New Delhi, March 16 (IANS) The first half of budget session of parliament saw sharp political exchanges between the Narendra Modi government and opposition on a range of issues but it also witnessed passage of some crucial legislations including the real estate bill and the Aadhaar bill.
The session, which began on February 23 with the address by President Pranab Mukherjee to the joint sitting of two houses, saw the government face some embarrassments in the Rajya Sabha where it lacks majority.
The government was also not able to take up the Goods and Services Tax bill, pending in the Rajya Sabha, during the period and is expected to make a renewed push for its passage in the second half of the session, which begins on April 25 and will continue till May 13.
While the opposition sought to target the government over the controversies surrounding its actions concerning the Jawaharlal Nehru University and Hyderabad University, the government hit out at Congress over the “flip-flop” in the affidavits filed on the Ishrat Jahan encounter case during the United Progressive Alliance government.
The opposition succeeded in getting an amendment adopted in the Rajya Sabha to the motion of thanks to the president’s address despite Prime Minister Narendra Modi’s appeal to adopt it unanimously. On Wednesday, the house recommended five amendments to the Aadhar bill, which was brought as money bill by the government.
The amendments suggested by Rajya Sabha to Aadhaar (Targeted Delivery of Financial and Other Subsidies, Benefits and Services) Bill, 2016, were later rejected by Lok Sabha.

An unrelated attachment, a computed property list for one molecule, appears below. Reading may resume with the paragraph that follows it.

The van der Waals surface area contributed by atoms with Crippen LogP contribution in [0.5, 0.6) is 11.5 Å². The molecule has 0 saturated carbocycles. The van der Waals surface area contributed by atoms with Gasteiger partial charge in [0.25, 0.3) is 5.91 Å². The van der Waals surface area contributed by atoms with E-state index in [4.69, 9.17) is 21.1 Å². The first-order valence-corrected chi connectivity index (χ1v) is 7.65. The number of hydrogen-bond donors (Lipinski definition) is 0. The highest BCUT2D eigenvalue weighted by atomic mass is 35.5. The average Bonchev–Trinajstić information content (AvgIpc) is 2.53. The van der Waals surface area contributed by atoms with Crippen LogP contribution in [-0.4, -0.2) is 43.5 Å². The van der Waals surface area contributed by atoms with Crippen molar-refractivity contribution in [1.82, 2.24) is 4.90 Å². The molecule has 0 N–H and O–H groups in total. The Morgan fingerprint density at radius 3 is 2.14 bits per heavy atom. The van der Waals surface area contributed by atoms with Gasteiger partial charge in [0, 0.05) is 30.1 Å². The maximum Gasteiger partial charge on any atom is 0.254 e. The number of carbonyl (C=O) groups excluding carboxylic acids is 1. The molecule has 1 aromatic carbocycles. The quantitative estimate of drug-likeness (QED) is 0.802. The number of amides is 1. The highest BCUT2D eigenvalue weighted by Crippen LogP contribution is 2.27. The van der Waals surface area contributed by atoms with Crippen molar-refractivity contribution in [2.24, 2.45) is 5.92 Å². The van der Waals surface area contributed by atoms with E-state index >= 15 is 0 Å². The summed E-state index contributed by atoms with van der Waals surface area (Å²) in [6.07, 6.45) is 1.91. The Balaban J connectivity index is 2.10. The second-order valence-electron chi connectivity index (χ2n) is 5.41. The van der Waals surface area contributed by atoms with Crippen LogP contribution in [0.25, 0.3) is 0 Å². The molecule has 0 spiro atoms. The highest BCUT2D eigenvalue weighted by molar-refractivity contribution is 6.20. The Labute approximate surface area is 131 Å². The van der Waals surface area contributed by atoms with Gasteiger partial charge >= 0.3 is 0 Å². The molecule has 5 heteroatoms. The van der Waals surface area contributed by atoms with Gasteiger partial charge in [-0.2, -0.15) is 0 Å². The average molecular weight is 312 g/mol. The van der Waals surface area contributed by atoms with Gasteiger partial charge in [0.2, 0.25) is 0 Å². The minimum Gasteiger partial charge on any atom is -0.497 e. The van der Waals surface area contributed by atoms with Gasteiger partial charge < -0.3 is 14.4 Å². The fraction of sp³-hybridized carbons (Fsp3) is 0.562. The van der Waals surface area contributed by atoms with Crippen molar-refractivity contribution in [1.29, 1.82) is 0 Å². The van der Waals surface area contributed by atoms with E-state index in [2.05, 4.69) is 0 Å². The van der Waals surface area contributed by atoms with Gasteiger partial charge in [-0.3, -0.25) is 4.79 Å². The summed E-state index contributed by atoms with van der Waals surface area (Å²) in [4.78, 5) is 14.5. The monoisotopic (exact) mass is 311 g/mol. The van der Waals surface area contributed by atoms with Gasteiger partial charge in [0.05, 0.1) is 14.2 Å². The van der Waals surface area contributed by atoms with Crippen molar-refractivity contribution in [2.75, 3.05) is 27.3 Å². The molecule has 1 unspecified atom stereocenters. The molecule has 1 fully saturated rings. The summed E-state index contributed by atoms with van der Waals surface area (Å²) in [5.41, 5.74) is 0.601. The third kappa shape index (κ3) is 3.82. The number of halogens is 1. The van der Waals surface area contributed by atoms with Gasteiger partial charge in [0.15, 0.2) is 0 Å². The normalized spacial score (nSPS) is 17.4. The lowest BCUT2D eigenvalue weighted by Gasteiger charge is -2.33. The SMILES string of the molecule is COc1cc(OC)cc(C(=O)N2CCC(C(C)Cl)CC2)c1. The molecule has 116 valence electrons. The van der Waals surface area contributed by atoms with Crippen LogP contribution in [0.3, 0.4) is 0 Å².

Rajya Sabha has limited powers with respect to money bills but the opposition may have tried to score a political point.
The Lok Sabha on Wednesday also passed the Mines and Mineral (Regulation and Development) Bill, 2016.
The first half of session saw few adjournments though opposition and treasury benches sought to score against each other. The monsoon session and winter session had seen repeated adjournments by the opposition on a range of issues and very little business being transacted.
Members cutting across party lines backed the Real Estate (Regulation and Development) Bill, 2016 with Urban Development Minister M. Venkaiah Naidu terming it “historic” and asserting that the new law will help bring down property prices.
The debate on motion of thanks to the president’s address saw Congress vice president Rahul Gandhi taking potshots on Modi and the prime minister hitting back in his reply. The Lok Sabha also took up discussion on the terror attack on the Pathankot airbase.
The session also saw BJP, Congress and CPI-M members attack the Trinamool Congress over a sting operation allegedly showing several of its leaders taking “bribes”. The matter has been referred to the ethics panel by Lok Sabha Speaker Sumitra Mahajan. The controversy stuck the West Bengal’s ruling Trinamool weeks before the assembly polls in the state.
The ethics committee also served notice on Rahul Gandhi, asking if he had ever declared himself a British citizen.
According to PRS Legislative, which tracks work of parliament, Lok Sabha functioned for 120 percent of its scheduled time while Rajya Sabha functioned for 97 percent of its scheduled time during the first half of session.
Question Hour in Lok Sabha has worked for 87 percent of the scheduled time, while in Rajya Sabha it has worked for 85 percent of its scheduled time, it said.
“During the Session, both houses on a number of occasions sat beyond scheduled time. Key bills were taken up, alongside general discussion on the budgets. While financial business is the focus of a budget session, discussion on important issues like situation in central universities and Aircel-Maxis controversy also took place,” said Trina Roy of PRS Legislative Research.
According to PRS legislative, the bills passed by parliament during the first half of the session include the Election Laws Amendment Bill, 2016, the High Court and Supreme Court Judges (Salaries and Conditions of Service) Amendment Bill, the Bureau of Indian standards Bill and the National Waterways Bill.